5. Pass out the Collaborative Style Activity, Part 2 handout, and explain the activity. Connect the translation project to the customized list of features by suggesting that students refer to the list as they work on translating the fables to Hawthorne's or Hemingway's style. If you've completed the Style: Defining and Exploring an Author's Stylistic Choices lesson plan, you might give students the option to translate a fable into Zora Neale Hurston's style.

  6. Answer any questions pertaining to the assignment before having students return to their groups.

  7. Give them the remainder of the class to work on their translations. Circulate among students as they work, offering support and feedback.

  8. When students have finished writing, have them share their revised fables and revisit their list of features to customize it further based on their experience.

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  • Many students become fairly adept with Hawthorne's style and enjoy re-creating it. Once you finish reading The Scarlet Letter, you might give students the option of applying what they've learned about Hawthorne's style in this lesson plan to their reading of the novel by assigning the Adopting Hawthorne's Style activity, which asks students to write from the perspective of someone interacting with Hawthorne's novel in 1660.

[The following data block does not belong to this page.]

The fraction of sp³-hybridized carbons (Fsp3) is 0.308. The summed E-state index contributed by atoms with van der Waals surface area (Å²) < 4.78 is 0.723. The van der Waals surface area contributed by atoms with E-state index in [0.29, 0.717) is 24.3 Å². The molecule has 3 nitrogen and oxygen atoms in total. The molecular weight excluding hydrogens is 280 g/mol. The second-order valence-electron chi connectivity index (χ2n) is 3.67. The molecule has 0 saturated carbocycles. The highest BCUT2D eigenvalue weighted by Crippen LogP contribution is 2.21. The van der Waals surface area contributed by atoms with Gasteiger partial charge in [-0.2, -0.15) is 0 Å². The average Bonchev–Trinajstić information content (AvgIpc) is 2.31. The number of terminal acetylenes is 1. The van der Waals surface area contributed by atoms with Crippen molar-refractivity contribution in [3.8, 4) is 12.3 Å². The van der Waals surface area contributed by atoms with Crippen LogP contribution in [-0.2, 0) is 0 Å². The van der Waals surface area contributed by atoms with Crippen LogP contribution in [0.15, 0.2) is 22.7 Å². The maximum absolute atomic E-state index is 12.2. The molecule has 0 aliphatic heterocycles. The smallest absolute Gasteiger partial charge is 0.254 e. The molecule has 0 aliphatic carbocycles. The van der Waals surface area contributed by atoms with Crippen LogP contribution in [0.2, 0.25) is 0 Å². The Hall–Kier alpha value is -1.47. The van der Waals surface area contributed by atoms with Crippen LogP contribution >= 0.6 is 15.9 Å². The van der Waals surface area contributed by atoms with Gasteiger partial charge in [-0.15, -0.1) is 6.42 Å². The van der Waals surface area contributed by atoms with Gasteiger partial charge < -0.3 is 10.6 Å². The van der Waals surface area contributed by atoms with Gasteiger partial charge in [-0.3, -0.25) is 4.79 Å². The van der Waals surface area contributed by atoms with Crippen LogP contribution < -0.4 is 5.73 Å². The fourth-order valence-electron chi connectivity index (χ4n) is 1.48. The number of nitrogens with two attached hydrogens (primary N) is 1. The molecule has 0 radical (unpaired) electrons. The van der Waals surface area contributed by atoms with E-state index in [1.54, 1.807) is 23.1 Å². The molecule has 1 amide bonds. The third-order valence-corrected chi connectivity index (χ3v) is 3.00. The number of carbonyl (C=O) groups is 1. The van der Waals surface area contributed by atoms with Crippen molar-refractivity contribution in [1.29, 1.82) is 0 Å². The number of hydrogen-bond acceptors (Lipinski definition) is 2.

• You might begin the project with the lesson plan Become a Character: Adjectives, Character Traits, and Perspective, which asks students to adopt the traits of a character in the novel. With the background on character traits and their effect on perspective and their examination of Hawthorne's style, students should be well prepared to respond to the challenge of sustaining a style similar to Hawthorne in this writing activity.

  • Extend your study of these authors by having students investigate their lives. Information about Hemingway is available from the Nobel Prize site's page on Hemingway and PBS's Michael Palin's Hemingway Adventure.

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As students translate the passages and fables, circulate among groups, observing students' identification of the various techniques employed in the passage. Provide support and feedback as you move from group to group.

After the class discussion about author's style, ask them to consider their translation activities for their own language use. Ask students to write in their journals or in a freewrite on the following reflective prompt:

Think of a time when you had to translate something that you said or wrote from one style to another. It might have been a time when you said something to a friend that an adult overheard and didn't understand, or it could be a time when you used technical jargon to talk about something you were doing in a class or at work and then you had to translate the description for someone who didn't have the same technical knowledge that you do.

How did the translation of your own words in that situation compare to translating Hemingway's and Hawthorne's styles? What did you notice about the way that people use language? What surprised you the most about the translating from one style to another, and why?

Read the pieces and comment on the self-reflections, noting important observations that students make and asking provoking questions where they need to think more deeply.